The claimant’s fear of catching Covid-19 (and passing it to her vulnerable husband and others) was not held to be a protected belief by an employment tribunal in the recent case of X v Y.
The judgment deals exclusively with whether the claimant’s fear amounted to a philosophical belief pursuant to section 10(2) of the Equality Act 2010 (Section 10).
On 31 July 2020, the claimant decided not to return to the workplace, citing health and safety reasons. Concerned about the increasing rate of Covid-19 cases, she was afraid that she’d catch Covid-19 and transmit the virus to her vulnerable husband. She said that her workplace posed a serious and imminent danger to herself and others under section 100(1)(d) of the Employment Rights Act 1996.
This was five months before the first vaccine in the UK was deployed and our knowledge of the virus was, at this early stage of the pandemic, rather limited.
While we do not know, from this judgment, what job role the claimant held, presumably it was not a role which could have been undertaken from home. In any event, her employer withheld her pay as she did not report for work.
She issued proceedings against her employer for several reasons. As a preliminary issue to her claim, the tribunal considered whether she had been discriminated against on the grounds of her fear of Covid-19.
What does the law say on discrimination based on beliefs?
Section 10 protects employees from discrimination where they have (or don’t have) a specific religious or philosophical belief. To benefit from this statutory protection, it is well established in common law that an employee must demonstrate that their belief:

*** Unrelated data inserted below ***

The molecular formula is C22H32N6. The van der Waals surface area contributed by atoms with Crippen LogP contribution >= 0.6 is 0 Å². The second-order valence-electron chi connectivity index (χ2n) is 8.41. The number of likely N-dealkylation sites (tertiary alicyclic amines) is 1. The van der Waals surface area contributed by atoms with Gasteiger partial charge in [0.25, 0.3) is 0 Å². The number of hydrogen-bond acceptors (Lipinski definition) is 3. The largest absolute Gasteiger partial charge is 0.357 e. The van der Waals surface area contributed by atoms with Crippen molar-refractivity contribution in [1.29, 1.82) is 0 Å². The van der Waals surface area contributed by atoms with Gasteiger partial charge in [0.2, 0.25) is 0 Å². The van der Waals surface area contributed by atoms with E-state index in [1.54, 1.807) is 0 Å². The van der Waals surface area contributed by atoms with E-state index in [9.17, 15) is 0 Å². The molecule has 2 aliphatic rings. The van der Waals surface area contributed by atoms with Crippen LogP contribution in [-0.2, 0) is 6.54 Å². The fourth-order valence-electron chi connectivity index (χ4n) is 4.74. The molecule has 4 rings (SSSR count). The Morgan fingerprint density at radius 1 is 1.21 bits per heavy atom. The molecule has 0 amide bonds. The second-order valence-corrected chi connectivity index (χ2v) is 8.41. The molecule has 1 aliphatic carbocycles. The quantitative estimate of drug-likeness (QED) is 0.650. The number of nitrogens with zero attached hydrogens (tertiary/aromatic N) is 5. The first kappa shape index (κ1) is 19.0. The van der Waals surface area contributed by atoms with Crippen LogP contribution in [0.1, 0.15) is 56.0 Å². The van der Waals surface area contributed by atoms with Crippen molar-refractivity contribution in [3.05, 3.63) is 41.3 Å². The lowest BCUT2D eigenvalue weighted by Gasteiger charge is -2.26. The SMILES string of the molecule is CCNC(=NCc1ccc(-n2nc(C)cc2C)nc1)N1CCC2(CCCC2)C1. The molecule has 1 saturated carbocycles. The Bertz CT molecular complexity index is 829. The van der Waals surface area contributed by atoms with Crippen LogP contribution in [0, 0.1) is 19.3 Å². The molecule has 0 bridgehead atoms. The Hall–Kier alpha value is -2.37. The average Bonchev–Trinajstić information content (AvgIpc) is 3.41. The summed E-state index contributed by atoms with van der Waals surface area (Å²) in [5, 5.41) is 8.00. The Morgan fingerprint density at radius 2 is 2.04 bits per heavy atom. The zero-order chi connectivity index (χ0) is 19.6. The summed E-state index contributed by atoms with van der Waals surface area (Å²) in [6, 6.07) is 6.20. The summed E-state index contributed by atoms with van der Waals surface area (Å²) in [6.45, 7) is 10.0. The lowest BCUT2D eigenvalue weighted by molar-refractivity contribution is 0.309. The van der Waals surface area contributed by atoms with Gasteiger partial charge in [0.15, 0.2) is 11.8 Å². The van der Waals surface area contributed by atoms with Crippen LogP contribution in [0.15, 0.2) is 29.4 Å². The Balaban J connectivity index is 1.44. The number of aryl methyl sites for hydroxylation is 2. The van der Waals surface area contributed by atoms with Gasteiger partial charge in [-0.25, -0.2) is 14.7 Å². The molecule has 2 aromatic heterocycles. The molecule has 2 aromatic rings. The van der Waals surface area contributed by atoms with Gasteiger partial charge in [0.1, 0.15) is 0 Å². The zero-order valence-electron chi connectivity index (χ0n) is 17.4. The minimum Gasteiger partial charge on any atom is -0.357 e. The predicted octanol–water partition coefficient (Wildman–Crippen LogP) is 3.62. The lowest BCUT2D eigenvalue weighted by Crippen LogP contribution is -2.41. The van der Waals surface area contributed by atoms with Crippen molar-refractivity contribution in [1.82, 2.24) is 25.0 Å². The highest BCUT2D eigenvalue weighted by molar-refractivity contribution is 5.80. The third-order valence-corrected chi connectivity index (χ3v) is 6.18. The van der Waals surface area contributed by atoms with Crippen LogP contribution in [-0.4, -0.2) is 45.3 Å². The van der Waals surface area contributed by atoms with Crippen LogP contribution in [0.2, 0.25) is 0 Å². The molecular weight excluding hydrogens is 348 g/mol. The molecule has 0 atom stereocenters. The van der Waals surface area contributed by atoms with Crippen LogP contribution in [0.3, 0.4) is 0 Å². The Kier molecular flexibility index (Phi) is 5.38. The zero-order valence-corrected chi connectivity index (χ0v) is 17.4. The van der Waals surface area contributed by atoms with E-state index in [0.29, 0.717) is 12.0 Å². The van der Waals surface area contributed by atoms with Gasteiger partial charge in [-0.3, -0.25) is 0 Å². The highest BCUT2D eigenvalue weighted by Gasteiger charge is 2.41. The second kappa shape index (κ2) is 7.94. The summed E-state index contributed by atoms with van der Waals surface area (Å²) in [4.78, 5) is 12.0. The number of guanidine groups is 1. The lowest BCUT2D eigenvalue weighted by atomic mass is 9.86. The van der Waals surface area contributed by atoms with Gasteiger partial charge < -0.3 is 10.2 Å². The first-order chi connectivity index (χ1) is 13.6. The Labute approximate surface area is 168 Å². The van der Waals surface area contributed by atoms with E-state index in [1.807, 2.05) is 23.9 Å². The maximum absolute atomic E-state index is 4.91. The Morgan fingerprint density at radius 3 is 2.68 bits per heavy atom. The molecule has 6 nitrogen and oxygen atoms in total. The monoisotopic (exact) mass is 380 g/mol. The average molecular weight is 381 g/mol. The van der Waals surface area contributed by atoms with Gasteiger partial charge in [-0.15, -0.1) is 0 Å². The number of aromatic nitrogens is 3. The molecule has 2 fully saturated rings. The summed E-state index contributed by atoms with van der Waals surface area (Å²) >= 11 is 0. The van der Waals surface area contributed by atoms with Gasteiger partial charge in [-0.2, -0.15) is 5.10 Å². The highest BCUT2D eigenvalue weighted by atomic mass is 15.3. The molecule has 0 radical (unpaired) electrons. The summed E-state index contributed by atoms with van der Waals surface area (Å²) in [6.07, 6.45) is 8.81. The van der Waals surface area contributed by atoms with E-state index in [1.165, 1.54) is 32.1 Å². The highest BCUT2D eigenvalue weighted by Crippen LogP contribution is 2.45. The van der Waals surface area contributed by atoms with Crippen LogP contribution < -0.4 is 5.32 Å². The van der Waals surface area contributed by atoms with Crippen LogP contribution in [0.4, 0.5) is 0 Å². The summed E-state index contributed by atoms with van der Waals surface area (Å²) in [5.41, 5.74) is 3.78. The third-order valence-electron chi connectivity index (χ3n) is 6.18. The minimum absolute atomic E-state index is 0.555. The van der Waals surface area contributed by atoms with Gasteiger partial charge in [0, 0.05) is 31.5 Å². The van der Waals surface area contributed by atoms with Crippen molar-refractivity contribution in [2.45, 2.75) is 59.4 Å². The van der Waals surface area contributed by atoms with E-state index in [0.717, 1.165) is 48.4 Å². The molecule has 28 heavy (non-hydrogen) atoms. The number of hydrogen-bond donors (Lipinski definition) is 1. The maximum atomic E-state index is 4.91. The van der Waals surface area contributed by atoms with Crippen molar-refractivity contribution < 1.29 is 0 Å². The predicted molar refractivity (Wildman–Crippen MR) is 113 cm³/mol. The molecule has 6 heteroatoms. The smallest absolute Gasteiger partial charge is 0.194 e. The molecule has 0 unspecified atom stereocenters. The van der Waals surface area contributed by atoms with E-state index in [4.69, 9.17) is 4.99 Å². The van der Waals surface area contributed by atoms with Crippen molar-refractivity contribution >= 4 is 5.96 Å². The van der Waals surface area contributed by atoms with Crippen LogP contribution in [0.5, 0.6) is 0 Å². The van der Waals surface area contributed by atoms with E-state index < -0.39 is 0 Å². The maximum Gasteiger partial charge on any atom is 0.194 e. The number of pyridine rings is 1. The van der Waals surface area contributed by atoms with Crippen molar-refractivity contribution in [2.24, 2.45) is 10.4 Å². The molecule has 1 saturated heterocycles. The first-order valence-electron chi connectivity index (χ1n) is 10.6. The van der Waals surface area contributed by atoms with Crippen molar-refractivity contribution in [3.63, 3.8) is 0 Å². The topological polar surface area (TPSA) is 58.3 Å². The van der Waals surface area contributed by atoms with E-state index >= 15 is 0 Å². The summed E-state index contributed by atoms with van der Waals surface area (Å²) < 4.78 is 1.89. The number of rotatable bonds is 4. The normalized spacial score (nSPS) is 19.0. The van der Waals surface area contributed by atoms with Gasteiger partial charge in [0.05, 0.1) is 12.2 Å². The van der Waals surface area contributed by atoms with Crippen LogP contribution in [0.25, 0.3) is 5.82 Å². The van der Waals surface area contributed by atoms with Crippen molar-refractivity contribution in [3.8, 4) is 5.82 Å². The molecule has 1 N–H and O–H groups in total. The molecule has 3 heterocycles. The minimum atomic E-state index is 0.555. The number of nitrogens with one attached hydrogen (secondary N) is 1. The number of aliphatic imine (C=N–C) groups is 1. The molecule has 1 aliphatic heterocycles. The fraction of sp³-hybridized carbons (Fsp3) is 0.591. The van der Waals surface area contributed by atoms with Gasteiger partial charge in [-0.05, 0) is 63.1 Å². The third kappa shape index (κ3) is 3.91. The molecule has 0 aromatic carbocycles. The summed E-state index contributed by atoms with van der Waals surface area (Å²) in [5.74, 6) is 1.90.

- Is genuinely held
- Is not an opinion or viewpoint based on a present state of information available at the time
- Relates to a weighty and substantial aspect of human life and behaviour
- Has a level of cogency, seriousness, cohesion, and importance
- Is worthy of respect in a democratic society and, as such, is not incompatible with human dignity and does not conflict with the fundamental rights of others
The employment tribunal found that most of these points were satisfied. However, the claimant fell down on the second hurdle; namely, that her fear of catching and transmitting Covid-19, was not an opinion or viewpoint based on a present state of information available at the time.
The employment judge found that the claimant’s fear was precisely this – an opinion based on information available at the time. Her fear of physical harm could not, therefore, be a protected belief under Section 10.
A peculiarity of this case can’t be overlooked. While the claimant pleaded her fear of Covid-19 amounted to a belief deserving of statutory protection, she also objected to the respondent’s application for the hearing to be held via video in view of the ongoing pandemic. She instead asked for the hearing to be in person (as she was concerned that the video link was not secure, and they were discussing sensitive personal information) which was granted.
Employers shouldn’t assume that this case means that employees’ fears regarding Covid-19 can be ignored or side-lined. When staff raise concerns in relation to the virus, employers should listen to those concerns, consider a review of any risk assessment(s) and contemplate what action can be taken to reassure the employee. Communication is key.
This case comes with a caveat – this judgment only relates to the preliminary issue of whether the claimant’s fear amounted to a protected belief.
While a fear of the virus has been found to not be protected by UK discrimination law, we await case law on the fear of vaccinations. Employers (unless in a sector where mandatory vaccination is now legislated – and even then, consultation will have been required) should continue to take care when handling employee concerns regarding a fear of vaccination.